Mom Says Goodbye to Her Most Valuable Possession

Mom always said, “Time is your most valuable possession.” We thought of this as a “Mom Quote.” Some famous philosopher probably said it first, but we still think of that as hers. Mom chose to value her last months, resigned that the progression of her illness would lead to her death, but letting the knowledge enhance the joy of living. Not easy to do, I don’t imagine, but if I’m fortunate to have that kind of time for myself I’ll now have a model for how to manage. She said goodbye to visiting Seattle in the Fall, goodbye to Florida in the Spring. Expected final visits started coming early in the summer as people visited from far away. These goodbyes were always emotional, heartbreaking even, but she also found them nourishing.

The goodbyes came more bunched as her health deteriorated. The first I recall was trips to the basement. One weekend we were talking about installing a better hand rail for those rickety steps and the next she told me she was done going into the basement. They had an old house and a purely functional basement. It contained the water heater and furnace and the washer and dryer, a work space scattered with tools. Mom only went down there to do the laundry, to do a chore. But it hit me to pass that door and hear her say she was done going down there. I read recently that when people know death is imminent they run through lasts: last time to see a sunset, last time to see the snow, last time to feel the wind. These aren’t even always last pleasures but even last chores, like doing the laundry. When I read that I immediately thought, I wish I’d known. I was so focused on Mom’s health, I thought of her as thinking, I won’t be able to go into the basement to do laundry ever again, but maybe she was thinking, I won’t go into the basement to do laundry ever again. Maybe she wasn’t regretting losing these pieces of her life but simply saying goodbye to them.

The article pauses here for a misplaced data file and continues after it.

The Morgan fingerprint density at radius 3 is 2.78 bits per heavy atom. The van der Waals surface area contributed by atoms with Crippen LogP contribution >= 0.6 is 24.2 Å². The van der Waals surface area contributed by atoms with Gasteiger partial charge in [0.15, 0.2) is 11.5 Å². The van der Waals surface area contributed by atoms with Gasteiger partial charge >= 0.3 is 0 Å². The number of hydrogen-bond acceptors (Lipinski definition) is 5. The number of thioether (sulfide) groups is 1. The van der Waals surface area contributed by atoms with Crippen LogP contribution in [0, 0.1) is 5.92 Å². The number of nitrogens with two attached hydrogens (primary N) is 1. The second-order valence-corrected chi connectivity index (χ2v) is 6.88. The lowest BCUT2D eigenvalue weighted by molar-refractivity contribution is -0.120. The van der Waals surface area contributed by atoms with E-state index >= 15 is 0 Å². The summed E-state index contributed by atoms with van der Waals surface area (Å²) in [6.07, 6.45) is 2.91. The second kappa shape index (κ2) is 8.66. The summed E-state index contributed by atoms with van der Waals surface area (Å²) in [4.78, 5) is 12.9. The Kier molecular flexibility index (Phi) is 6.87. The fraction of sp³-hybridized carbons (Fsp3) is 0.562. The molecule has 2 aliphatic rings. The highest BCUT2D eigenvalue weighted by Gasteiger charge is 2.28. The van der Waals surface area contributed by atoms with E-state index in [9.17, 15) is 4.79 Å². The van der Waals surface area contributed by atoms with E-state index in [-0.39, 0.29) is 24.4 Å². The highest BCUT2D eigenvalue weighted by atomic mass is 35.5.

What I read makes sense even on a less significant scale. When I quit waiting tables in Seattle, I still remember nearing the end of my last shift and thinking of how that was the last time I would run food, drop checks, fill drinks, etc. Repetitive tasks I’d certainly had my fill of after seven years, but I focused on them, a form of meditation maybe. Certainly life is filled with repetitive tasks we’ll one day say goodbye to stunned at the degree of low current pleasure we received from them. When we do, we have options. We can fixate on what’s being taken away or we can reflect on the pleasure they gave us and say goodbye.

When I initially read that, I got hit with a brief but potent feeling of regret. If I’d read about that in time, I could have been more with her for those goodbyes but that feeling quickly passed because my behavior wouldn’t have changed. I was with her and she was showing me how to live, it just took this long for me to understand the lesson, which means she’s still teaching me.

Ebullience Died Today

The mysterious bond between man and animal is transcendent of scientific explanation, is transcendent of breaths and beating hearts. The first words to arrive and comfort me were these from Joseph Campbell: “The end of things is always painful. Pain is a part of there being a world at all.” Ebullience will live on, in my memory and in my writing, past and future. Probably—maybe—my best standalone story features a fictional kitty based on her personality. Hopefully one day it will be published and people will have the chance to meet her. She was always shy meeting people, including me. She was the last kitten to emerge from the kennel the day I picked her out sixteen years ago. I’ve since learned people are hesitant to pick out shyer kittens, like that, but that was what made me want her. Maybe she knew. Maybe she picked me out.

200th Blog!